Once upon a time, I (Leon) was walking back to my dorm with several large, heavy bags in hand. The sky was overcast and a chilly breeze floated through the air.
"Good thing it isn't raining," I thought.
Then it started raining.
I raced back to shelter as fast as I could, but since I was weighted down by the bags, I only managed to make it to safety several miserable minutes later. I was drenched from head to toe, as I had no umbrella. I shivered as I tried to get dry, and said to myself, "From now on, I will never leave the safety of the indoors without checking the weather ever again."
That lasted about two days before I gave up on that. Checking the weather channel every day was inconvenient and in my groggy state just after waking, I wasn't eager to stare at my phone's screen first thing in the morning. I needed a better solution.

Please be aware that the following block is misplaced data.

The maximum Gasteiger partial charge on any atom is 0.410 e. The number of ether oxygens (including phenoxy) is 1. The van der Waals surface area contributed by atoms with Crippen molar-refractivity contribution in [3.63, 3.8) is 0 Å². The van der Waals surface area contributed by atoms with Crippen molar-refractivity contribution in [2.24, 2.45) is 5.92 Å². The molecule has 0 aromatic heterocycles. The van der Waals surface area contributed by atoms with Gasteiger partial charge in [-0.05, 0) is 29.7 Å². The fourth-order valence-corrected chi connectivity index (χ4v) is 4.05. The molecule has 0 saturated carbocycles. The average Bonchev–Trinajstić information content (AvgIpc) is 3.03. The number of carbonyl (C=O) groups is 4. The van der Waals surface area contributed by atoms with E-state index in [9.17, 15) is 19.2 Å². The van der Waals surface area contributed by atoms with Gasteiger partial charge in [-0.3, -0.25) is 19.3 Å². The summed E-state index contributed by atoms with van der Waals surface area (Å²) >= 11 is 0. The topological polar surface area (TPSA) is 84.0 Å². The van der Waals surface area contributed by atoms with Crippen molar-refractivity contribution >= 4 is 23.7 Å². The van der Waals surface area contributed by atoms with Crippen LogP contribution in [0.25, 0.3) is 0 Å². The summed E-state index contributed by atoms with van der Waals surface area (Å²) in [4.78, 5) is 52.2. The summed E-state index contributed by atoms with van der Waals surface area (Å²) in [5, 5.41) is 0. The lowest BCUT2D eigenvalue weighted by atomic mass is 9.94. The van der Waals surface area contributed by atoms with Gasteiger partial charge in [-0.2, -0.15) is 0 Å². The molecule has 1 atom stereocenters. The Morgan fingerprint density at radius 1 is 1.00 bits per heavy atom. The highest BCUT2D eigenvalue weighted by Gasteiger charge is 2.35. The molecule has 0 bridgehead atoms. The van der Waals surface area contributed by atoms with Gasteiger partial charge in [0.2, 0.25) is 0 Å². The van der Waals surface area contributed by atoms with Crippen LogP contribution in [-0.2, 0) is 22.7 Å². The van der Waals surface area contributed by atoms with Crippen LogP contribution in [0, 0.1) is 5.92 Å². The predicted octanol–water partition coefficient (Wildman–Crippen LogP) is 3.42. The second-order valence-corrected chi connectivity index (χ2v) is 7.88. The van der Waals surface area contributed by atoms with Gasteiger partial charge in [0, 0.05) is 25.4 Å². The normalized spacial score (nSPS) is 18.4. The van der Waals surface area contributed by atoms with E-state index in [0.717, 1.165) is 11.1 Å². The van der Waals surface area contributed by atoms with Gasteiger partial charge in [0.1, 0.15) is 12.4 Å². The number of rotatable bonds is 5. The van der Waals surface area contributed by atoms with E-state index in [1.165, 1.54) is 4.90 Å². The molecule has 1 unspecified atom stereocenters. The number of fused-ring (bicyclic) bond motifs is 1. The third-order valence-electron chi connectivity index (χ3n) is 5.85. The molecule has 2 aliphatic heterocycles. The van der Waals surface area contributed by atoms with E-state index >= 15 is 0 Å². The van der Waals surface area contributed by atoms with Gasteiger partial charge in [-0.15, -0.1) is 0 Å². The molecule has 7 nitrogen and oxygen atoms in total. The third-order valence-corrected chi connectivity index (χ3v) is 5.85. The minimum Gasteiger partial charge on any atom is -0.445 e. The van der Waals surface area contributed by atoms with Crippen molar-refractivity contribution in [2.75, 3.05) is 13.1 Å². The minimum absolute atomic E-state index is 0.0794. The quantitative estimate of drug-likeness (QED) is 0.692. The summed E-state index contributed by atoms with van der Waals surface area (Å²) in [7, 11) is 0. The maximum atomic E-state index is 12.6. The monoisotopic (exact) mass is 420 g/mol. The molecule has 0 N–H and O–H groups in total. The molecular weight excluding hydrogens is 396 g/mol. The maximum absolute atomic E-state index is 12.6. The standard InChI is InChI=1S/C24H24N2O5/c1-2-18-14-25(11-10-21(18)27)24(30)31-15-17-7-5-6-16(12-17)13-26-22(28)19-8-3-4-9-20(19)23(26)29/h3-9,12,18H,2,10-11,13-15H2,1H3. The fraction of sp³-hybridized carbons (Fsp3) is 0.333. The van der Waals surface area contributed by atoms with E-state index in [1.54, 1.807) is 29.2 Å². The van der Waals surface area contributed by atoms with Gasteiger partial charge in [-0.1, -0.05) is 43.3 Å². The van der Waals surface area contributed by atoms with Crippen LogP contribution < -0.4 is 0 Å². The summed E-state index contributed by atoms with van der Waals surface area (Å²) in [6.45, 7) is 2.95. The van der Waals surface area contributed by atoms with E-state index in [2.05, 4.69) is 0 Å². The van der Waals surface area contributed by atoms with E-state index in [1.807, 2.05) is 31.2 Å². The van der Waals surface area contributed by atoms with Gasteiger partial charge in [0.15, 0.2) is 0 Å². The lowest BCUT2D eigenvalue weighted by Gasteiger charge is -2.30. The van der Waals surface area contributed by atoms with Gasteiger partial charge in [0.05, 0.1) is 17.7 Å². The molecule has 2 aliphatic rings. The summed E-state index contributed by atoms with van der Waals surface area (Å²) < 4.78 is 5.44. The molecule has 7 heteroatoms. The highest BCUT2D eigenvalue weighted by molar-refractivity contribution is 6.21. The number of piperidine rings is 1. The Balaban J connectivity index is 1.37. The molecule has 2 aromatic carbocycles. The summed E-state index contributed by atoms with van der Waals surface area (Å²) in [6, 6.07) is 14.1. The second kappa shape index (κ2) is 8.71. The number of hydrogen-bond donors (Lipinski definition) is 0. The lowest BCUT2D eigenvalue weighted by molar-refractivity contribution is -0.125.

How we built it:
With the help of the experienced mentors from Intuit and Honeywell (Jonah from the former in particular), online tutorials, and hours of sustained effort, we eventually began putting together the pieces that we needed for a functioning weather bot.
Challenges we ran into:
Above all else, the frustration at getting the same error over and over, yet not understanding why, made us struggle with the project. Despite the project's deceiving simplicity (or perhaps because of it), we would often spend much time and energy on finding the source of the mistake. Spending many hours on one problem without seeming to make any progress made the work difficult to enjoy at times--but the joy that came with breakthroughs was worth it.
What's next for Weather Bot:
We plan to add a number of features, such as automating Weather Bot's messages, allowing others to subscribe to Weather Bot's messages and set their preferences (such as Fahrenheit/Celsius as well as notification frequency), among others. In general, our goal is to take our solution to the weather problem and share it with everyone who wants it.